This Tuesday, the Edinburgh University Theatre Company presented its new rendering of the Bedlam-born production Eight. Since its debut at the Fringe Festival in 2008, this play has achieved international renown for its harrowing portrayal of a generation lost in a moral chasm.
Ella Hickson arranged this play into eight separate and intense monologues, describing the situations of people from very different walks of life. The evening produced an array of complex characters, for instance a single mother from Edinburgh, struggling to provide her kids with the Christmas that they crave; as well as a scarred and tortured Afghanistan veteran, who now finds solace and companionship in corpses. The diversity of these monologues and the sheer energy with which they were performed made Eight about as entertaining as theatre can get. The audience watched with admiration, and more than a tinge of respect as one actor stripped down to his pants and proceeded to dance madly around the stage.
There are some clearly defined themes running through these otherwise unconnected pieces; the easiest to pinpoint were consumerism, body image, and the commercialisation of sexuality. However, that’s about as far as it goes. Each of the monologues in Eight stands on its own as a well-crafted character piece, as well as a moving and thought provoking social commentary. But an attempt at finding some coherent message or theme that touches all eight of them is fruitless. If there is room for criticism in Ella Hickson’s writing it is this: the audience leaves the theatre with the certain feeling that they’ve gained something from this performance, but understanding what they have gained proves elusive. They may be left lamenting the lack of thematic coherence between the individual portraits they have glimpsed.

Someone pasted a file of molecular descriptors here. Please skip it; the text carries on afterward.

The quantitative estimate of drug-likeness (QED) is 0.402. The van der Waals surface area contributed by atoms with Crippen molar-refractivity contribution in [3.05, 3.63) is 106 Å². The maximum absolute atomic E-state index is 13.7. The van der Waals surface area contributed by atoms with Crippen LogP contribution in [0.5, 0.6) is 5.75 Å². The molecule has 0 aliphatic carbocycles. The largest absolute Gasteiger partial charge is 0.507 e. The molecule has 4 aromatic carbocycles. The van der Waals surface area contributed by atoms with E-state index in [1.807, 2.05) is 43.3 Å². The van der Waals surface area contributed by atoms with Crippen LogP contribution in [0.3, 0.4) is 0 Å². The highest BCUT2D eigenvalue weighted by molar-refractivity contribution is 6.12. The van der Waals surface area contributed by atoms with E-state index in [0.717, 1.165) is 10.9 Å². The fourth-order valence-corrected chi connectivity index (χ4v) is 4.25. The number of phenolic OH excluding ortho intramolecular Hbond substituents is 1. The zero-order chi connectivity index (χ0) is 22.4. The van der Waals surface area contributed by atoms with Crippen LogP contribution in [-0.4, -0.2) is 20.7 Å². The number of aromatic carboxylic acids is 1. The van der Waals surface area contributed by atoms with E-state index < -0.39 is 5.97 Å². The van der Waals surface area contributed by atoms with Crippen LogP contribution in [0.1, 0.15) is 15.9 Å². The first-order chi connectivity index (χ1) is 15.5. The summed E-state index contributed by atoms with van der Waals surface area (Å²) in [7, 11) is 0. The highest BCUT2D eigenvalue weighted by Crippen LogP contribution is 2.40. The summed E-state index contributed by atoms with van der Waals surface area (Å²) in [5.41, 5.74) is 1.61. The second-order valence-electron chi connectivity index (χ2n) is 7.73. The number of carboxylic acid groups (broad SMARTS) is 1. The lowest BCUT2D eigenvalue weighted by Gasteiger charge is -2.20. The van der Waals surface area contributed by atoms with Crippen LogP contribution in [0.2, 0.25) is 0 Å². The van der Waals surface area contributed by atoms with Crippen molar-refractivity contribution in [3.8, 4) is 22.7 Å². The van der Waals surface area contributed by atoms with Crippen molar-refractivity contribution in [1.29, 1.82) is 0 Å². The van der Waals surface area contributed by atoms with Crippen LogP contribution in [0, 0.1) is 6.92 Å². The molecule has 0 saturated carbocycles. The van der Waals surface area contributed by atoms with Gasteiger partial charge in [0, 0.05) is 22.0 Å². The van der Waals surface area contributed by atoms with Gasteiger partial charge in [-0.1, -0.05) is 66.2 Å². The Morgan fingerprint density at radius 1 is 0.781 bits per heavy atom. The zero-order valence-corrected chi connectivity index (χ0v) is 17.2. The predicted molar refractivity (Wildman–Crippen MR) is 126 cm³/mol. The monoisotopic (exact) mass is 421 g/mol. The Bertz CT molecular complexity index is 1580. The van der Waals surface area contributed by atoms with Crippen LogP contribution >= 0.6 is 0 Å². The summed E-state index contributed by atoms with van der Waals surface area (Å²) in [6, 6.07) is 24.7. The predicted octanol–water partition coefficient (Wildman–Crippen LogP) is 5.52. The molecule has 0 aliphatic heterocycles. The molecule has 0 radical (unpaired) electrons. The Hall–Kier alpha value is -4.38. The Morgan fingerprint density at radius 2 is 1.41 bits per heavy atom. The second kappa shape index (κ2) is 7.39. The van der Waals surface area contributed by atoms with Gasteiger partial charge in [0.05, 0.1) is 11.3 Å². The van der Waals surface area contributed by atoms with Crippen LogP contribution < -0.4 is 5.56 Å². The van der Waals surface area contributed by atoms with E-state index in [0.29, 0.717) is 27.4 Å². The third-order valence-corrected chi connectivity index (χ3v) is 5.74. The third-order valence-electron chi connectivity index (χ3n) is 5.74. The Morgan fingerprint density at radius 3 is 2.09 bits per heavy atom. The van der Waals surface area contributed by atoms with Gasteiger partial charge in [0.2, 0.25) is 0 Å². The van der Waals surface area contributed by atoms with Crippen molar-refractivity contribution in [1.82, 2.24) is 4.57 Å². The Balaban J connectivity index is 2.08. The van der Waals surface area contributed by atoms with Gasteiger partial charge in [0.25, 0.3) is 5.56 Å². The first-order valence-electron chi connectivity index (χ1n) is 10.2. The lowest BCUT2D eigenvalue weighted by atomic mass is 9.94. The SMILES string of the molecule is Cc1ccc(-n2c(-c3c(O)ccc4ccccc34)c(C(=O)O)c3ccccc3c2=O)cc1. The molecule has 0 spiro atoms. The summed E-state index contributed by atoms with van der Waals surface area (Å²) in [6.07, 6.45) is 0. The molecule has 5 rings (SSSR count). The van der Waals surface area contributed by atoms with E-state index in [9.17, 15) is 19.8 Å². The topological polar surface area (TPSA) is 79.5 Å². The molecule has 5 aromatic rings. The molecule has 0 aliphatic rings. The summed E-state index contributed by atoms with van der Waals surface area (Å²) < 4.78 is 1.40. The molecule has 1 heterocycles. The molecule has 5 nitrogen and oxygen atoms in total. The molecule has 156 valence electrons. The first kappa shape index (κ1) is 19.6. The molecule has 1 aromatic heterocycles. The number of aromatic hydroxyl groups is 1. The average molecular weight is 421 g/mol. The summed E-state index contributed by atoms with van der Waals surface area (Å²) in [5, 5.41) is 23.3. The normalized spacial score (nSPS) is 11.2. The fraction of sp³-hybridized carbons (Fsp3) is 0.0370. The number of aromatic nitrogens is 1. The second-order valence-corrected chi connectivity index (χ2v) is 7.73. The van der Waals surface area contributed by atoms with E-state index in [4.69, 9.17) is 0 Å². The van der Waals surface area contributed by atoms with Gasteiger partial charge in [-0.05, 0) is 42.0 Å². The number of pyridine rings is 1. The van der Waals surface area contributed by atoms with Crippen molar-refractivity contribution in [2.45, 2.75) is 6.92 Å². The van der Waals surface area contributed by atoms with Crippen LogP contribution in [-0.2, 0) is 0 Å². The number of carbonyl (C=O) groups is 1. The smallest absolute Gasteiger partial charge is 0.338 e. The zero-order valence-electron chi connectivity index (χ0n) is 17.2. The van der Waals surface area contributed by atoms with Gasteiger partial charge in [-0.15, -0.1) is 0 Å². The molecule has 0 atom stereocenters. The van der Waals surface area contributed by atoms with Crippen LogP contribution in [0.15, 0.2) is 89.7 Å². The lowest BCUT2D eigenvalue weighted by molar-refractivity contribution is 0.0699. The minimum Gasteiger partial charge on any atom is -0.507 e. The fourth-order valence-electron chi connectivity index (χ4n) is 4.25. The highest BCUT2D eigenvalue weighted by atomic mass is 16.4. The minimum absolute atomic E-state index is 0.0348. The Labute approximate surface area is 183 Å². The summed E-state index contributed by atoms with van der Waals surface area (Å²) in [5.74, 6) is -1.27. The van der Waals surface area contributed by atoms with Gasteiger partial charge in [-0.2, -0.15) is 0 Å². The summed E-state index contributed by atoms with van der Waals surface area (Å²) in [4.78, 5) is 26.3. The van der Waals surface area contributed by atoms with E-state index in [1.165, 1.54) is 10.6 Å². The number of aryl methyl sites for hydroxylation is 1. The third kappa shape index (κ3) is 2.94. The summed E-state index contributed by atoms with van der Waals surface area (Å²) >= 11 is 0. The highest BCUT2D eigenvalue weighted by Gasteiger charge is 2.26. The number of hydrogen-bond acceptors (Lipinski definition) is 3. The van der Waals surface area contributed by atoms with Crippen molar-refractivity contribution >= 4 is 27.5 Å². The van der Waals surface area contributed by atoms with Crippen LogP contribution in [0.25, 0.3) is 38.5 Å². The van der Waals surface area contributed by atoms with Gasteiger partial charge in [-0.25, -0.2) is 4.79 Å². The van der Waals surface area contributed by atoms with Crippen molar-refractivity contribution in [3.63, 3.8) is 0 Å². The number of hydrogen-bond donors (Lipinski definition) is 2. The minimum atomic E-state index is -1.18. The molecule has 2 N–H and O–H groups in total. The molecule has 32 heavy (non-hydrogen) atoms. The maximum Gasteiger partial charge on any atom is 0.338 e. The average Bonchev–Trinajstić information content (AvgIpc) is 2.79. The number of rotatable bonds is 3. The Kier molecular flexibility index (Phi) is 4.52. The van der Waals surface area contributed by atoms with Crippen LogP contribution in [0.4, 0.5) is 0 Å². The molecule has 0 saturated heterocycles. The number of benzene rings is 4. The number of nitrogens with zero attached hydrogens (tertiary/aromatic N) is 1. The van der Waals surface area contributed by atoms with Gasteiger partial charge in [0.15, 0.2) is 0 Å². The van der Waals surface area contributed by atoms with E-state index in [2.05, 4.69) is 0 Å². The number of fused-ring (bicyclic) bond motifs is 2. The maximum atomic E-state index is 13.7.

These individual portraits were brought to life with a masterful balance of zeal and compassion. The very first monologue seized our attention adeptly with the story of Preston lad Danny (played by Isaac Allen) whose obsession with muscle-building had eerie links with his mother’s job: airbrushing the faces and bodies of celebrities to make them fit for magazine covers. When an IED burns off the skin on his leg in Afghanistan, it reveals the muscles he worked so hard for. Such a direct and piercing dark scene was our introduction to this emotional production, from then on the play went on to put the audience in stitches on several occasions. The comic relief came most notably when in the hands of Esmée Cook as Millie, the niche sex worker who laments the fall of the class system. Her impassioned defence of tradition comes hand-in-hand with her deep, burning sympathy for the Tory grandees (“My boys….” She whimpers) whose peculiar tastes she has spent a career catering to. A “traditional service” is what she offers to raucous abandon.
This play gripped and entertained. The EUTC did a splendid job of bringing the passions and pain of youth to bear on this material. Although the performance suffered from the play’s fundamental lack of coherency as a unified body of work, it was ultimately a brilliant depiction of the moral conflicts of today.
Image: Connor O’Sullivan